Because the lower ends of the bags are attached to the lips of the opening so that the lower end of the bags are spaced from the plane of the cell plate, the lower ends of the bags are protected against internal abrasion or external kicking for a substantial distance above the cell plate. In addition, the inclination of the annular wall provides a shaped orifice, reducing the pressure loss thereat and increasing the efficiency of the system. The integral inclined walls also serve to increase the rigidity of the cell plate and decrease bending and warpage thereof during installation and subsequent use.
Other objects and advantages will become apparent in the course of the following detailed description.
In the drawings forming a part of this application, and in which like parts are designated by like reference numerals throughout the same,
FIG. 1 is an elevational view, partly in section, of a typical bag house;
FIG. 2 is a sectional view, looking down on a cell plate formed in accordance with the present invention;
FIG. 3 is a sectional view and on enlarged scale, taken on line 3--3 of FIG. 2, illustrating a portion of the cell plate and showing an upwardly extending tubular filter bag attached thereto;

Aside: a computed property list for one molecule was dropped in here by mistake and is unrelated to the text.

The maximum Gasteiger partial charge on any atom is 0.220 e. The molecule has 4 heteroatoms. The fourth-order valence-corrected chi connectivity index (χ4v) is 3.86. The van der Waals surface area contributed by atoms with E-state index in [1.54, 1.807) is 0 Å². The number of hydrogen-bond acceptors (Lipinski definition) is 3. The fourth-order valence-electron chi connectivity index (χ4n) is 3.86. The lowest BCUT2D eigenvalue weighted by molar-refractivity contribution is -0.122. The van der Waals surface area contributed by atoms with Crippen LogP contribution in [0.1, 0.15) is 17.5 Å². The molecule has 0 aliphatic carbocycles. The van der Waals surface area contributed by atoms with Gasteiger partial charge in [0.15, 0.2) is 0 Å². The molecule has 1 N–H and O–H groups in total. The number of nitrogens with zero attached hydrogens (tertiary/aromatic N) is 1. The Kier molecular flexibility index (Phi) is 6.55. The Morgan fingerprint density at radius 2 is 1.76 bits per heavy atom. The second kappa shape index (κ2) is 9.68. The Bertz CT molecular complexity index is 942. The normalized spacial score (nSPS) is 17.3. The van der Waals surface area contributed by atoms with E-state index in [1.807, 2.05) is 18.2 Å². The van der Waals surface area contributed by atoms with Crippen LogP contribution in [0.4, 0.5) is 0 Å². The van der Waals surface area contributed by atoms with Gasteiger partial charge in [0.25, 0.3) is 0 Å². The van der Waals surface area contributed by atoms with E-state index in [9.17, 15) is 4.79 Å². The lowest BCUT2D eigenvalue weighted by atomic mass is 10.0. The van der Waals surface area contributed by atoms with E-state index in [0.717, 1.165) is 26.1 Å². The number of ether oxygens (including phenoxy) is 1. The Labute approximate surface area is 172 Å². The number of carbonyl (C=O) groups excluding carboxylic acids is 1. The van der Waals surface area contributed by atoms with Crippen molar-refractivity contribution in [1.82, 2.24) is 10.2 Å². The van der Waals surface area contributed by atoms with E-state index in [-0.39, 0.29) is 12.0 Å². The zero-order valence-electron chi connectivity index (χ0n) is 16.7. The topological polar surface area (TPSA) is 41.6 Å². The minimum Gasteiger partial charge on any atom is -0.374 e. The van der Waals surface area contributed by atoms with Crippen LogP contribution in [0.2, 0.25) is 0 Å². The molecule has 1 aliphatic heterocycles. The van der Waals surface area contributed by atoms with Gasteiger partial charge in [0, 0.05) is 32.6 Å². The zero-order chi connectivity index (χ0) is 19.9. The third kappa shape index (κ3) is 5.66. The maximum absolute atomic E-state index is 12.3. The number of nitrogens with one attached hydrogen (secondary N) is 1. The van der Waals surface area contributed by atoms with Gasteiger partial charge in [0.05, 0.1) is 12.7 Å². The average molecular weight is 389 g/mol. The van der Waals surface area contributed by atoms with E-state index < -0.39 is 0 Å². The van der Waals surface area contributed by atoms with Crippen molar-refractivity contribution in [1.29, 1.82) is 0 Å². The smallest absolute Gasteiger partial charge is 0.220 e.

FIG. 4 is a sectional view of a portion of FIG. 3 and on a more enlarged scale, illustrating the attachment of the bag to a cell plate opening;
FIG. 5 is a view similar to FIG. 4 illustrating a modification of the invention;
FIG. 6 is a sectional view, in elevation, of a cell plate formed in accordance with the invention, with a tubular bag suspended therefrom and with a bag cage and venturi nozzle disposed within the bag.
Referring to the drawings, wherein preferred embodiments of the invention are illustrated, FIGS. 1 and 2 illustrate a typical arrangement of tubular filter bags 15 within a bag house. The filter bags come in a variety of standard sizes ranging from about 4 inches to about 12 inches in diameter and up to about 40 feet in length, and a particular size will be chosen for a particular installation. The bags will be arranged in banks, such as illustrated in FIG. 2 wherein the bags are positioned close to each other in each bank with about an inch clearance between bags. The banks will be separated horizontally to provide walkways between the bags so that a workman may move between the banks to clean the cell plate, inspect and/or replace bags.
In a typical system as presently used, the cell plate is formed from carbon steel sheet material, with openings punched through the flat sheet, the openings being of a diameter in accordance with the size of the bags to be used and of a pattern corresponding to the desired location of the bags in each bank thereof. After the cell plate is so formed, crosswise stiffening members, such as angle or channel irons, are welded to a face of the cell plate, and the cell plate is then installed in the bag house and welded around its perimeter to the side walls of the house.